Are there really educators out there who assume that our students are digital natives and highly tech-proficient? That’s a dangerous assumption to make. The research that I’ve read (Kennedy et al., 2008; Kvavik & Caruso, 2005; Schmidt, 2010), and research that I’ve done (Genereux, 2014) points to the fact that the more technologically complex a task is, the less likely it is that our students know how to do it.
Take for example, posting a photo on Snapchat. It is a much lower technological leap to use a mobile app and a mobile camera device than it is to publish a photo on a web page using HTML like was required in the early days of the web. Apps simplify everything, and almost no technological acumen is required.
What about publishing a video? Again, if they are using an app like Snapchat or Instagram, it is no problem. But if it requires using an editing program like Adobe Premiere, and uploading the edited video to YouTube, far fewer have done something like that.
It is no great secret to those of us who are teaching technology, that our students in general, are bringing minimal tech skills with them that they’ve already acquired. Of course there are exceptions, and we always have some enthusiastic learners who have some deep technological knowledge. However, true tech virtuosos fluent in a variety of technologies are few and far between. Typically, if one of my students has a deep understanding, it is in a narrowly defined area that they’ve spent a great deal of time exploring.
The article Students Say They Are Not as Tech Savvy as Educators Assume is the first time I recall seeing that students themselves say that
in order for high schools and colleges to better serve them, it is important to challenge the assumption that students are digital natives.
Just because a person is technology dependent does not mean they are technology experts. I’m completely dependent on my automobile. I drive it every day. I know a few things about how it operates. But I am far from being a car expert.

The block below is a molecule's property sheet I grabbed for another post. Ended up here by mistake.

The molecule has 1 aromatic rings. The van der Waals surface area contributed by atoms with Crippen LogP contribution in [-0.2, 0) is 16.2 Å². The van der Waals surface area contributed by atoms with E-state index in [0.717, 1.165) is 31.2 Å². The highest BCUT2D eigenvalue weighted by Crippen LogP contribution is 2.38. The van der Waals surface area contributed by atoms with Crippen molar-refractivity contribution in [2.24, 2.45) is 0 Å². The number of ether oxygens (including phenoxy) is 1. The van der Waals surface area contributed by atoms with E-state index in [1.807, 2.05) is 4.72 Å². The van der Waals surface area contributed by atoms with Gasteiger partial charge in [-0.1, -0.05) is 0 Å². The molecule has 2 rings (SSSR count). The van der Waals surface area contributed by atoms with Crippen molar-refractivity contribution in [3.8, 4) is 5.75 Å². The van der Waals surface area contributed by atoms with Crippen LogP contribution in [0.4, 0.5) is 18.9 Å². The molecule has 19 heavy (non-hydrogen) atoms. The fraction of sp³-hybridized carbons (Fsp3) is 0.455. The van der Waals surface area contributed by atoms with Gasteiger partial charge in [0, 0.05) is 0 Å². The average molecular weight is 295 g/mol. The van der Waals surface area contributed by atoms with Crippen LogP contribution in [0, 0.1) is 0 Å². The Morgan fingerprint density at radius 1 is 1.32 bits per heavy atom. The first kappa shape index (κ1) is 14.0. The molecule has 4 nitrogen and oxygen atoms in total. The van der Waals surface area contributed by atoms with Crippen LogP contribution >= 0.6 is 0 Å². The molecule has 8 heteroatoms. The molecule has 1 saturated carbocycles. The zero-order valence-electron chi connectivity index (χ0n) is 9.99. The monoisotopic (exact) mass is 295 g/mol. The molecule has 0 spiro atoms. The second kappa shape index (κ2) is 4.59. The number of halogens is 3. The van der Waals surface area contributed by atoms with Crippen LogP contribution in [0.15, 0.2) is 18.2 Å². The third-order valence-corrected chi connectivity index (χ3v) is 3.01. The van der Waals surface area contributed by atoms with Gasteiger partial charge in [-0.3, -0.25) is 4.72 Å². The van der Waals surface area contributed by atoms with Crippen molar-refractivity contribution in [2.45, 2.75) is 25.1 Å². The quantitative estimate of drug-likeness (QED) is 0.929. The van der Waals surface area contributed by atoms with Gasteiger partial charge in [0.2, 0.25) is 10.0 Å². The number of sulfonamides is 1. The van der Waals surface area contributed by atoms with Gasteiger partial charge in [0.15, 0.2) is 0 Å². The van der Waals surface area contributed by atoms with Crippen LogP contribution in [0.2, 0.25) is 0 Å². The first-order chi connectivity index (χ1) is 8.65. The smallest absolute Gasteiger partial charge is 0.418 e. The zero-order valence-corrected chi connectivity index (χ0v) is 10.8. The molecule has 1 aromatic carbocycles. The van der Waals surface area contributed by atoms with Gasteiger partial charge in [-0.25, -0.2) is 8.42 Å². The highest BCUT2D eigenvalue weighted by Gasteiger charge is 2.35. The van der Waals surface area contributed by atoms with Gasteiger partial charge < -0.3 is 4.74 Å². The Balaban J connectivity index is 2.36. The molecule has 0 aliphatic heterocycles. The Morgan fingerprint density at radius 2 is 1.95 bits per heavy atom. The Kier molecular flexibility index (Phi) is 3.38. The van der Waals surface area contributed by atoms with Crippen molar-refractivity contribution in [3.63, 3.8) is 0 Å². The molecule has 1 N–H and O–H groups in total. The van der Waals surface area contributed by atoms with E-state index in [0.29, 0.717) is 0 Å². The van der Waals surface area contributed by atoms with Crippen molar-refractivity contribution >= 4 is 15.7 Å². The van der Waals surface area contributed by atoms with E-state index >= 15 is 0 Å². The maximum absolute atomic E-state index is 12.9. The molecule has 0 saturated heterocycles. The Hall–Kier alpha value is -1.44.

The good news is we live in an information-rich culture. If we want to get better at something, chances are good there is already good (and often free) information out there that can help us to get better. Mostly this is about being curious and having the will to learn something new. I think it is up to educators to help students to make connections about how relevant some of these technologies are, and how useful it might be to learn them.
Genereux, W. E. (2014, June), Student-Made Video Projects in a Computer Technology Course Paper presented at 2014 ASEE Annual Conference & Exposition, Indianapolis, Indiana. https://peer.asee.org/23063
Kennedy, G. E., Judd, T. S., Churchward, A., Gray, K., & Krause, K. L. (2008). First year students’ experiences with technology: Are they really digital natives? Australasian Journal of Educational Technology, 24(1), 108–122.
Kvavik, R. B., & Caruso, J. B. (2005). Students and information technology, 2005 : Convenience, connection, control, and learning. Boulder, CO: Educause. Retrieved from https://net.educause.edu/ir/library/pdf/ers0506/rs/ERS0506w.pdf
Schmidt, H. (2010). Media creation and the net generation: Comparing faculty and student beliefs and competencies regarding media literacy within higher education. (Doctoral dissertation). Retrieved from Proquest dissertations and theses – full text. (UMI No. 3408757).